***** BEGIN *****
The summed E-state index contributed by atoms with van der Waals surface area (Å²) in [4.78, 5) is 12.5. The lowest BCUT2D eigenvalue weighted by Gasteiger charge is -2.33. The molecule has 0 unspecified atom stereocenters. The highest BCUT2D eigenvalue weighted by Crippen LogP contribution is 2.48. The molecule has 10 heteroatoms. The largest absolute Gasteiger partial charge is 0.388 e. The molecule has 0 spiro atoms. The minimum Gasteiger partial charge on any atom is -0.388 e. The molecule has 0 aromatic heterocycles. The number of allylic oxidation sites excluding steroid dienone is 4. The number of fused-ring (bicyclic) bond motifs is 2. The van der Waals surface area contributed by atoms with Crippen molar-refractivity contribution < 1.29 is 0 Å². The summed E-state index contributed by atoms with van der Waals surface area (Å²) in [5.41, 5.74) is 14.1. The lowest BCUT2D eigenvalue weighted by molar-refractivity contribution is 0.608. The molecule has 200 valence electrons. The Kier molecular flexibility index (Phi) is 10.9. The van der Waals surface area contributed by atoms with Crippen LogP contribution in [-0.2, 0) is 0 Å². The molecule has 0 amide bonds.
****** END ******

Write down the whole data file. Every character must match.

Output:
The summed E-state index contributed by atoms with van der Waals surface area (Å²) in [4.78, 5) is 12.5. The lowest BCUT2D eigenvalue weighted by Gasteiger charge is -2.33. The molecule has 0 unspecified atom stereocenters. The highest BCUT2D eigenvalue weighted by Crippen LogP contribution is 2.48. The molecule has 10 heteroatoms. The largest absolute Gasteiger partial charge is 0.388 e. The molecule has 0 spiro atoms. The minimum Gasteiger partial charge on any atom is -0.388 e. The molecule has 0 aromatic heterocycles. The number of allylic oxidation sites excluding steroid dienone is 4. The number of fused-ring (bicyclic) bond motifs is 2. The van der Waals surface area contributed by atoms with Crippen molar-refractivity contribution < 1.29 is 0 Å². The summed E-state index contributed by atoms with van der Waals surface area (Å²) in [5.41, 5.74) is 14.1. The lowest BCUT2D eigenvalue weighted by molar-refractivity contribution is 0.608. The molecule has 200 valence electrons. The Kier molecular flexibility index (Phi) is 10.9. The van der Waals surface area contributed by atoms with Crippen LogP contribution in [-0.2, 0) is 0 Å². The molecule has 0 amide bonds.